Composed by Kalhor to commemorate the people killed during Saddam Hussein's chemical gas attack on the Iranian-Kurdish city of Halabja in 1988, the nearly 30-minute piece begins shrouded in desolation. The ethereal atmosphere slowly fills with echoes and rhythmic loops, spotlighting the haunting beauty Kalhor derives from the kamancheh, a four-stringed upright fiddle common in Persian classical music.
"Silent City" has become a contemporary classic, developed with members of Brooklyn Rider as well as renowned cellist Yo-Yo Ma as part of a Harvard program back in 2005. But their shared history extends even farther back, to a gathering of musicians at Tanglewood in Massachusetts in 2000 that led to Ma's Silkroad Ensemble.
"The world Kayhan was coming from was brand new territory for us," said violist Nicholas Cords, the White Bear Lake native who is a Silkroad member alongside Kalhor and Brooklyn Rider bandmate Colin Jacobsen. "But on the other hand it felt like he was a kindred spirit, or a distant ancestor, in the way that our instruments related."
Shortly after their reunion at Harvard, Cords and Jacobsen visited Kalhor in Iran to become further enmeshed in the music and culture of his heritage. "Kayhan is one of the reasons Colin rekindled his passion for composing," Cords said.
Two pieces by violinist Jacobsen will begin Friday's concert.One, "Atashgah," was inspired by an ancient temple they visited in Iran. The other, "Beloved, Do Not Let Me Be Discouraged," appears on the collaborative album "Silent City," released in 2008.
"Meeting Kayhan was an important part of how we came to define ourselves as a quartet," Cords said of Brooklyn Rider. "We knew that any collaborations had to be a peak experience of getting into each other's traditions, building a friendship, and letting it flower over many years."
A kamancheh prodigy who was playing in Iran's National Orchestra by age 13, Kalhor is globally renowned as a master of Persian music in its many forms, an in-demand solo virtuoso, and an open-hearted collaborator.
He has known strife and tragedy. At 17, he walked nearly 2,500 miles to Italy after the Iranian Revolution broke out, carrying only a small backpack and his kamancheh. Four years later, his parents and brother were killed in a missile strike during the Iran-Iraq War. Kalhor eventually settled in the United States, but felt compelled to leave in 2002 due to anti-Muslim sentiments in the wake of the Sept. 11 attacks.
That background adds weight and resonance to his comments in a recent phone call from Tehran. Told of Cords' comments about being kindred spirits and distant ancestors due to the lineage of their instruments, he talked of how different countries used lambskin or snakeskin as the hide covering their bowed instruments, and gourds or coconuts for the body.
"Like the family of instruments, we humans are all related, whether we like it or not," he said, chuckling. "We are all the same people, coming from the same place.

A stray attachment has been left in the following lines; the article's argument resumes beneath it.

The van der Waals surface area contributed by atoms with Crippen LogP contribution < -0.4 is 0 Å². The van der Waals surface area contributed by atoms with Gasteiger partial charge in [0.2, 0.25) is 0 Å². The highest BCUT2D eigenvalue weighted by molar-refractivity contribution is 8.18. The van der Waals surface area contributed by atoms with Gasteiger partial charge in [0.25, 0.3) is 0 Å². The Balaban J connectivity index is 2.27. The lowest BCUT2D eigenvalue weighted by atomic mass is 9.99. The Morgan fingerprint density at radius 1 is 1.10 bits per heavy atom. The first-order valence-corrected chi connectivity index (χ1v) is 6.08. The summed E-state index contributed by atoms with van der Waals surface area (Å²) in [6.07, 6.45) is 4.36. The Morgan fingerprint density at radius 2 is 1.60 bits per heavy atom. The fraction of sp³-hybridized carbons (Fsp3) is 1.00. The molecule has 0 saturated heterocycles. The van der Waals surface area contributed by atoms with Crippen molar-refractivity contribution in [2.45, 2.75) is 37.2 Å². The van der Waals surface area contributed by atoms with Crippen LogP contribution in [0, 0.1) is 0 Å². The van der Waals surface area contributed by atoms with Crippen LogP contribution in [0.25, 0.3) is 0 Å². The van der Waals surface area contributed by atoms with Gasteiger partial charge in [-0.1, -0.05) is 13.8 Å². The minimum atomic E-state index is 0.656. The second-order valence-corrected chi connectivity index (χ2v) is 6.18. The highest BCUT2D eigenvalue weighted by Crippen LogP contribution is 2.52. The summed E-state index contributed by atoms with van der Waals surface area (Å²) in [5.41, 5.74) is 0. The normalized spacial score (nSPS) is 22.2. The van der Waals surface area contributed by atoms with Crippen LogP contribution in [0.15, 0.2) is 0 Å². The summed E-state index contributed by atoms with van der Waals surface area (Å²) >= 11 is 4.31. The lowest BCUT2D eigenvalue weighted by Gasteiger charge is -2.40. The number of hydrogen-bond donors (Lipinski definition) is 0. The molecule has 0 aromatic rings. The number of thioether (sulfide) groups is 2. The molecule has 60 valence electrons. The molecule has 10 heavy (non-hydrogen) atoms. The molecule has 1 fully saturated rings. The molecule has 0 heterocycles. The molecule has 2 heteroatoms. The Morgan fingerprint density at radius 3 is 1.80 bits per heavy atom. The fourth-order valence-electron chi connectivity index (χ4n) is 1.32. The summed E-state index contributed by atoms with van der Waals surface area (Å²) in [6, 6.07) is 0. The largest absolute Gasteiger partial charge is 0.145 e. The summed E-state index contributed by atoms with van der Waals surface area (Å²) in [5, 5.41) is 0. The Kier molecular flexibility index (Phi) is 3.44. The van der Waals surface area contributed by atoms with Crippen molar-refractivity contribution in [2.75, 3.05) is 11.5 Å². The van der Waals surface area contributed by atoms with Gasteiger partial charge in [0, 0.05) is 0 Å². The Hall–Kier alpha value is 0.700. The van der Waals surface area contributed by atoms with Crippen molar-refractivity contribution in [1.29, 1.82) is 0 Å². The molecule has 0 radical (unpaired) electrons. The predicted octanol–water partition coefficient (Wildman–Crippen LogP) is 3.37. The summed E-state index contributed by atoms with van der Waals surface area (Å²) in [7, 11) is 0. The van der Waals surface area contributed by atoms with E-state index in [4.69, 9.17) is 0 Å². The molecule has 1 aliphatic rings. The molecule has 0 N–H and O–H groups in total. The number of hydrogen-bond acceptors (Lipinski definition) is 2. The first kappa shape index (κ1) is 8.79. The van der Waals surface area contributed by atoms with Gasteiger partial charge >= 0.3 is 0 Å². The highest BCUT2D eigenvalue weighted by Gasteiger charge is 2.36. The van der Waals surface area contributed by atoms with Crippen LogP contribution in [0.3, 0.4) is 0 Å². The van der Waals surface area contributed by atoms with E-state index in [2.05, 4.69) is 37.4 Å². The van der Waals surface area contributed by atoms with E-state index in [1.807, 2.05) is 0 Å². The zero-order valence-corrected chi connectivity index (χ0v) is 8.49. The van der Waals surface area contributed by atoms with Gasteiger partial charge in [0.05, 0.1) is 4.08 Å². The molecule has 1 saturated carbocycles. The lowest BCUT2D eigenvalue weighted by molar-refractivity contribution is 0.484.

"When Colin and Nick visited Iran, they were amazed by the music and culture and wanted to learn it. That process helps us become better musicians and better humans. The more people and places you know, you can make a more colorful painting. It just helps you have a larger vision of the world."
At the midpoint of Friday's concert, Kalhor will perform a spontaneous solo. It will be much abbreviated from his traditional solo improvisations, he said. "In my culture you build something; you have this architecture where if people listen for an hour or more, they can travel with you and understand what you are doing on the journey."
Yet Cords promises that even this abbreviated 15 minutes or so will be an adventure. "Kalhor invents a completely different world when he plays. From the first note it feels timeless. He gets in a zone that has both this incredible sense of freedom and this elaborate structure he is creating step by step."
Then it will be time for "Silent City." The first half of the composition is almost entirely improvised, then yields to a stirring, fully annotated climax of lyrical consonance from the strings, another quieter period, and a closing dance passage and the city comes back to life.
Although Kalhor has performed the piece since the isolation of the pandemic, this is the first time he and Brooklyn Rider have been able to renew their once-annual concerts together.
"A silent city bringing itself to new life gradually over time," Cords mused. "I think those of us onstage and in the audience will know a little better exactly what that feels like."
Kayhan Kalhor & Brooklyn Rider
When: 8 p.m. Friday, Oct. 29
Where: Walker Art Center, 725 Vineland Pl., Mpls.
Tickets: $35.50. walkerart.org or 612-375-7600
Britt Robson is a Minneapolis freelance writer.